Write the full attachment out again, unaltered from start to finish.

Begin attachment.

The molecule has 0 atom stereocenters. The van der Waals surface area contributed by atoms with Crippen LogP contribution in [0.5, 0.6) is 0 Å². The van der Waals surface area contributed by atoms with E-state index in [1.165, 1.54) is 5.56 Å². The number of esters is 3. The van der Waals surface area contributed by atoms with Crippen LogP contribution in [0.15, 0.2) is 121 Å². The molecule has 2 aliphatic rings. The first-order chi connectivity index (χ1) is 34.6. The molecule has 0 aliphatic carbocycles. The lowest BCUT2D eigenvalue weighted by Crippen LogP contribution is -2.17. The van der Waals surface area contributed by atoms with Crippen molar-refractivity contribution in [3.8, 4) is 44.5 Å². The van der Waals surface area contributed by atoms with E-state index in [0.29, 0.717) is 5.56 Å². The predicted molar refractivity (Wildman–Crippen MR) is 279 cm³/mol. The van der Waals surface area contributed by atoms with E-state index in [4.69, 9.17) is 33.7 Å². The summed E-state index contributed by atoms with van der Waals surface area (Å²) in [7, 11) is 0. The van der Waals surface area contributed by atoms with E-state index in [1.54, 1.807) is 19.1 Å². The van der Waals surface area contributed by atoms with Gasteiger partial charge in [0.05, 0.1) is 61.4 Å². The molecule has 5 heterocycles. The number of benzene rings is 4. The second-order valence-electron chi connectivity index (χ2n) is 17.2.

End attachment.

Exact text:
The molecule has 0 atom stereocenters. The van der Waals surface area contributed by atoms with Crippen LogP contribution in [0.5, 0.6) is 0 Å². The van der Waals surface area contributed by atoms with E-state index in [1.165, 1.54) is 5.56 Å². The number of esters is 3. The van der Waals surface area contributed by atoms with Crippen LogP contribution in [0.15, 0.2) is 121 Å². The molecule has 2 aliphatic rings. The first-order chi connectivity index (χ1) is 34.6. The molecule has 0 aliphatic carbocycles. The lowest BCUT2D eigenvalue weighted by Crippen LogP contribution is -2.17. The van der Waals surface area contributed by atoms with Crippen molar-refractivity contribution in [3.8, 4) is 44.5 Å². The van der Waals surface area contributed by atoms with E-state index in [0.29, 0.717) is 5.56 Å². The predicted molar refractivity (Wildman–Crippen MR) is 279 cm³/mol. The van der Waals surface area contributed by atoms with E-state index in [4.69, 9.17) is 33.7 Å². The summed E-state index contributed by atoms with van der Waals surface area (Å²) in [7, 11) is 0. The van der Waals surface area contributed by atoms with E-state index in [1.54, 1.807) is 19.1 Å². The van der Waals surface area contributed by atoms with Gasteiger partial charge in [0.05, 0.1) is 61.4 Å². The molecule has 5 heterocycles. The number of benzene rings is 4. The second-order valence-electron chi connectivity index (χ2n) is 17.2.